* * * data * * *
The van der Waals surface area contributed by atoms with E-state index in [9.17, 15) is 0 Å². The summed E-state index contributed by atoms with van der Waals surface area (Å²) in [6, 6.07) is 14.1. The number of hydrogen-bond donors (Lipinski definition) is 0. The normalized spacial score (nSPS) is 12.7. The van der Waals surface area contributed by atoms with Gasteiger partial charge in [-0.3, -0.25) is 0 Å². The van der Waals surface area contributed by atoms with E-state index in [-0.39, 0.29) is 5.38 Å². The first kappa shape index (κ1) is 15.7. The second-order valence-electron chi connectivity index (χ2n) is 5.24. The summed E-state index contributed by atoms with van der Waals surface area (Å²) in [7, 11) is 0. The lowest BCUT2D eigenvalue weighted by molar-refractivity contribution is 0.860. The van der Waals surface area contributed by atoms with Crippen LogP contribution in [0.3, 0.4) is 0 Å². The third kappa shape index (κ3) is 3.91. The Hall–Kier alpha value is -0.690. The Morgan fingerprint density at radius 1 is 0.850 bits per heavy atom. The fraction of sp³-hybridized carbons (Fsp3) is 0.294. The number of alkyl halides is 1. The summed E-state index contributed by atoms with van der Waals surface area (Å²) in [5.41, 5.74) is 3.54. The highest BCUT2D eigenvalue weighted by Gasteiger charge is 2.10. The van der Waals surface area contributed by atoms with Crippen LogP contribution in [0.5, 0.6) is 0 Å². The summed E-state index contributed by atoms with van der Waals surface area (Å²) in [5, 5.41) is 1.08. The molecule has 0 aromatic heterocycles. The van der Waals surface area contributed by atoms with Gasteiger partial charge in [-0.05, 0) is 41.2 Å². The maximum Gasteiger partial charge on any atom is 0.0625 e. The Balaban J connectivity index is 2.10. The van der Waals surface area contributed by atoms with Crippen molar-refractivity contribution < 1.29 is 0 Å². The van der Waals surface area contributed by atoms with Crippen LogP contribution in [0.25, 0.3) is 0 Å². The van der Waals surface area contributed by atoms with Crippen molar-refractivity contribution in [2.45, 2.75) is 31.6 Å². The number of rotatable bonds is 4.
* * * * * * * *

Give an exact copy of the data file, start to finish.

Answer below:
The van der Waals surface area contributed by atoms with E-state index in [9.17, 15) is 0 Å². The summed E-state index contributed by atoms with van der Waals surface area (Å²) in [6, 6.07) is 14.1. The number of hydrogen-bond donors (Lipinski definition) is 0. The normalized spacial score (nSPS) is 12.7. The van der Waals surface area contributed by atoms with Gasteiger partial charge in [-0.3, -0.25) is 0 Å². The van der Waals surface area contributed by atoms with E-state index in [-0.39, 0.29) is 5.38 Å². The first kappa shape index (κ1) is 15.7. The second-order valence-electron chi connectivity index (χ2n) is 5.24. The summed E-state index contributed by atoms with van der Waals surface area (Å²) in [7, 11) is 0. The lowest BCUT2D eigenvalue weighted by molar-refractivity contribution is 0.860. The van der Waals surface area contributed by atoms with Crippen LogP contribution in [0.3, 0.4) is 0 Å². The third kappa shape index (κ3) is 3.91. The Hall–Kier alpha value is -0.690. The Morgan fingerprint density at radius 1 is 0.850 bits per heavy atom. The fraction of sp³-hybridized carbons (Fsp3) is 0.294. The number of alkyl halides is 1. The summed E-state index contributed by atoms with van der Waals surface area (Å²) in [5.41, 5.74) is 3.54. The highest BCUT2D eigenvalue weighted by Gasteiger charge is 2.10. The van der Waals surface area contributed by atoms with Crippen LogP contribution in [0.5, 0.6) is 0 Å². The summed E-state index contributed by atoms with van der Waals surface area (Å²) in [5, 5.41) is 1.08. The molecule has 0 aromatic heterocycles. The van der Waals surface area contributed by atoms with Gasteiger partial charge in [-0.05, 0) is 41.2 Å². The maximum Gasteiger partial charge on any atom is 0.0625 e. The Balaban J connectivity index is 2.10. The van der Waals surface area contributed by atoms with Crippen molar-refractivity contribution < 1.29 is 0 Å². The van der Waals surface area contributed by atoms with Crippen LogP contribution in [0.25, 0.3) is 0 Å². The van der Waals surface area contributed by atoms with Crippen molar-refractivity contribution in [2.45, 2.75) is 31.6 Å². The number of rotatable bonds is 4.